Charles Hodge (Bitesize Biographies Series)
In 1872 Professor Charles Hodge celebrated fifty years of teaching at Princeton Seminary in New Jersey. For a half century, Dr Hodge had trained almost three thousand ministers, missionaries, and professors who had carried the gospel message throughout the United...
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In 1872 Professor Charles Hodge celebrated fifty years of teaching at Princeton Seminary in New Jersey. For a half century, Dr Hodge had trained almost three thousand ministers, missionaries, and professors who had carried the gospel message throughout the United States and many parts of the globe. This brief biography helps us see something of Hodge's life and thought. During this period Princeton had been the premier seminary in the country, and no other teacher in America had come even close to instructing this many ministers during his career. Hodge shaped not only Presbyterianism and evangelical Christianity in his generation but would have a lasting impact upon generations of clergy in America who devoured his writings and found in them a source of great intellectual and spiritual nourishment. Hodge lived during an era of great crisis in the United States. Living for most of the nineteenth century, he would witness the abolition tumult of ante-bellum America, the bloody war between the States, and the ongoing struggle of Reconstruction. His own Presbyterian Church would experience its greatest division during his lifetime.In the midst of these national and ecclesiastical calamities, the pen of Charles Hodge was active, constantly seeking to build bridges between adversaries. Though a peacemaker by demeanour, he understood that there was also a time to take a stand. And stand he did against the early waves of liberal theology that invaded America in the nineteenth century. Widely hailed as a defender of truth, Hodge battled a rising tide that was beginning to erode the sacred shorelines of historic Christianity.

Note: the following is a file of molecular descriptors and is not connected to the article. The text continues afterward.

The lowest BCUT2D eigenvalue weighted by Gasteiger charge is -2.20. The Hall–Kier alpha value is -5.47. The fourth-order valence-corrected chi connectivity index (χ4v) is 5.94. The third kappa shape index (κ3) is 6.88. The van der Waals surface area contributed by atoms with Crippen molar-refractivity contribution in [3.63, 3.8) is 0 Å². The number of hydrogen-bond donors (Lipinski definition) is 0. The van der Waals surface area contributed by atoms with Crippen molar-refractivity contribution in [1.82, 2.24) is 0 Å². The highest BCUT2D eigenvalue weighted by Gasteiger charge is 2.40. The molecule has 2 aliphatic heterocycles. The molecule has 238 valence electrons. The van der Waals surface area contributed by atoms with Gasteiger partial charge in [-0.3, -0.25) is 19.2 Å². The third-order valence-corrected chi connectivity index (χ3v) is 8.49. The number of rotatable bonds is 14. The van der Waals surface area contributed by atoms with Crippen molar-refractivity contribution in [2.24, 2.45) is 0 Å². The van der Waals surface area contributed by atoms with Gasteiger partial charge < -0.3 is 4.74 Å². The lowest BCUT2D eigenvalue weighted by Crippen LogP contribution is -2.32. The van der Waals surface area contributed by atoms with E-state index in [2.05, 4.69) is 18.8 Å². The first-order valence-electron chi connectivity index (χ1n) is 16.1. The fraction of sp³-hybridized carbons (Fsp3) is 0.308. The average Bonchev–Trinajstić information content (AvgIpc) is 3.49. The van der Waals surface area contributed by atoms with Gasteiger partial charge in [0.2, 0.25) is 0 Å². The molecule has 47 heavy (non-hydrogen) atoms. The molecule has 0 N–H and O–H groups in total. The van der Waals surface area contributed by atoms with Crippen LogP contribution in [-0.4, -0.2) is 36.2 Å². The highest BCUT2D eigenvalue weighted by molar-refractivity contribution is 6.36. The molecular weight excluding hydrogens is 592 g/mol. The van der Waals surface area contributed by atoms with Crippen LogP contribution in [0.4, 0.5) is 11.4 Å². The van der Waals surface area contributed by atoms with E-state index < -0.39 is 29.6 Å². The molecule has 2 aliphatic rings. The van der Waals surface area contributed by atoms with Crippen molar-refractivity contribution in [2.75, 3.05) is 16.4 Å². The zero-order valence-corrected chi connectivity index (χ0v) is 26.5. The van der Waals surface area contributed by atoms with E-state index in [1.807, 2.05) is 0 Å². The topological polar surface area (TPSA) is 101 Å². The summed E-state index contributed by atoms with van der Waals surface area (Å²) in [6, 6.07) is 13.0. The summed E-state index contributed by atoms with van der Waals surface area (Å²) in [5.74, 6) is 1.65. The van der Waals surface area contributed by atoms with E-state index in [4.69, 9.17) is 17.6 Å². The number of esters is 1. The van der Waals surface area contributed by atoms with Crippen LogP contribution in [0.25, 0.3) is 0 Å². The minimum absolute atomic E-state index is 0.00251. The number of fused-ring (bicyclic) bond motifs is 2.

Donald Forston is Professor of Church History and Practical Theology and Director of the Doctor of Ministry Program at Reformed Theological Seminary in Charlotte, North Carolina.
Dr. Fortson joined the faculty of RTS as Associate Professor of Church History in 1997. Prior to RTS, he served as Assistant Professor of Ministry and the Director of Ministry Program at Gordon-Conwell Theological Seminary. Before his teaching career, Dr. Fortson was a pastor for nine years; he continues his pastoral ministry through teaching, preaching in local churches and leadership in the Evangelical Presbyterian Church. In addition to his work at RTS, he is a visiting professor at Gordon-Conwell Theological Seminary and lectures in other venues throughout the region on church history.